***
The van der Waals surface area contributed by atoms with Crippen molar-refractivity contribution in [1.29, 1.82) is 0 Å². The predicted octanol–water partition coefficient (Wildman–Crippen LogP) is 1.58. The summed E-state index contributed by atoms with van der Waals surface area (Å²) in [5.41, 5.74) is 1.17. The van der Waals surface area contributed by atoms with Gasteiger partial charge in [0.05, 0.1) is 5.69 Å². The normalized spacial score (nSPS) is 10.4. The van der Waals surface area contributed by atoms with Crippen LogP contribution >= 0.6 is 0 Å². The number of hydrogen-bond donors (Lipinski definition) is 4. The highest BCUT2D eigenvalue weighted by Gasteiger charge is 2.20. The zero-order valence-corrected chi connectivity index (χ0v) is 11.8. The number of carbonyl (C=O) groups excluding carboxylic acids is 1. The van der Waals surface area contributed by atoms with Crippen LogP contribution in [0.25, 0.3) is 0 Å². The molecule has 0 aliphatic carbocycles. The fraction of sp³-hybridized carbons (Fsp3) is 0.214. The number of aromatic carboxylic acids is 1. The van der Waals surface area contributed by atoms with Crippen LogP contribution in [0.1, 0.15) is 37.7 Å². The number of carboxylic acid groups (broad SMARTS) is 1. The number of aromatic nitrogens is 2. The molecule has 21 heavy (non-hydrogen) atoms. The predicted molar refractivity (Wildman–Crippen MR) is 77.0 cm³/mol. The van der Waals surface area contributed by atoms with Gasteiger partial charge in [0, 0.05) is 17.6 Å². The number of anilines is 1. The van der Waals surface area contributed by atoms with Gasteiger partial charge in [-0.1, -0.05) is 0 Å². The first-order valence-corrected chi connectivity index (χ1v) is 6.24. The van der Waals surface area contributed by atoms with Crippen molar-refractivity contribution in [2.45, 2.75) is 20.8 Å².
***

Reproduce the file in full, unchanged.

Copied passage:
The van der Waals surface area contributed by atoms with Crippen molar-refractivity contribution in [1.29, 1.82) is 0 Å². The predicted octanol–water partition coefficient (Wildman–Crippen LogP) is 1.58. The summed E-state index contributed by atoms with van der Waals surface area (Å²) in [5.41, 5.74) is 1.17. The van der Waals surface area contributed by atoms with Gasteiger partial charge in [0.05, 0.1) is 5.69 Å². The normalized spacial score (nSPS) is 10.4. The van der Waals surface area contributed by atoms with Crippen LogP contribution >= 0.6 is 0 Å². The number of hydrogen-bond donors (Lipinski definition) is 4. The highest BCUT2D eigenvalue weighted by Gasteiger charge is 2.20. The zero-order valence-corrected chi connectivity index (χ0v) is 11.8. The number of carbonyl (C=O) groups excluding carboxylic acids is 1. The van der Waals surface area contributed by atoms with Crippen LogP contribution in [0.25, 0.3) is 0 Å². The molecule has 0 aliphatic carbocycles. The fraction of sp³-hybridized carbons (Fsp3) is 0.214. The number of aromatic carboxylic acids is 1. The van der Waals surface area contributed by atoms with Crippen LogP contribution in [0.1, 0.15) is 37.7 Å². The number of carboxylic acid groups (broad SMARTS) is 1. The number of aromatic nitrogens is 2. The molecule has 21 heavy (non-hydrogen) atoms. The predicted molar refractivity (Wildman–Crippen MR) is 77.0 cm³/mol. The van der Waals surface area contributed by atoms with Gasteiger partial charge in [0, 0.05) is 17.6 Å². The number of anilines is 1. The van der Waals surface area contributed by atoms with Gasteiger partial charge in [-0.1, -0.05) is 0 Å². The first-order valence-corrected chi connectivity index (χ1v) is 6.24. The van der Waals surface area contributed by atoms with Crippen molar-refractivity contribution in [2.45, 2.75) is 20.8 Å².